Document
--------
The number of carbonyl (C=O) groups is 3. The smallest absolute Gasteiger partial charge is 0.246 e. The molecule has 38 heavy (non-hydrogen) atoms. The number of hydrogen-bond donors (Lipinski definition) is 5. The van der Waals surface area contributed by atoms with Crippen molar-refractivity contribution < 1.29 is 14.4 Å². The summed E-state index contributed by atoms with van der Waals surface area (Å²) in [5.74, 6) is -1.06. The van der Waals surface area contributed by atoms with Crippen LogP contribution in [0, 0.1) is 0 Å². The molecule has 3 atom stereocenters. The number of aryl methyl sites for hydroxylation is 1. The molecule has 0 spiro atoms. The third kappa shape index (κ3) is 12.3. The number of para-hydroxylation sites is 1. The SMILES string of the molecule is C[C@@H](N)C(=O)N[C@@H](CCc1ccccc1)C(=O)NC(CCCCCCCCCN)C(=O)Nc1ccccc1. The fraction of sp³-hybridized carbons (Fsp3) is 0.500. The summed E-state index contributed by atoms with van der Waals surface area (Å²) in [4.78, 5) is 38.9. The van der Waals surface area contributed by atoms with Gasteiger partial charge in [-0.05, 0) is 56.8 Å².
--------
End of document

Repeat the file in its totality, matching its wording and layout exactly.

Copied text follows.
The number of carbonyl (C=O) groups is 3. The smallest absolute Gasteiger partial charge is 0.246 e. The molecule has 38 heavy (non-hydrogen) atoms. The number of hydrogen-bond donors (Lipinski definition) is 5. The van der Waals surface area contributed by atoms with Crippen molar-refractivity contribution < 1.29 is 14.4 Å². The summed E-state index contributed by atoms with van der Waals surface area (Å²) in [5.74, 6) is -1.06. The van der Waals surface area contributed by atoms with Crippen LogP contribution in [0, 0.1) is 0 Å². The molecule has 3 atom stereocenters. The number of aryl methyl sites for hydroxylation is 1. The molecule has 0 spiro atoms. The third kappa shape index (κ3) is 12.3. The number of para-hydroxylation sites is 1. The SMILES string of the molecule is C[C@@H](N)C(=O)N[C@@H](CCc1ccccc1)C(=O)NC(CCCCCCCCCN)C(=O)Nc1ccccc1. The fraction of sp³-hybridized carbons (Fsp3) is 0.500. The summed E-state index contributed by atoms with van der Waals surface area (Å²) in [4.78, 5) is 38.9. The van der Waals surface area contributed by atoms with Gasteiger partial charge in [-0.05, 0) is 56.8 Å².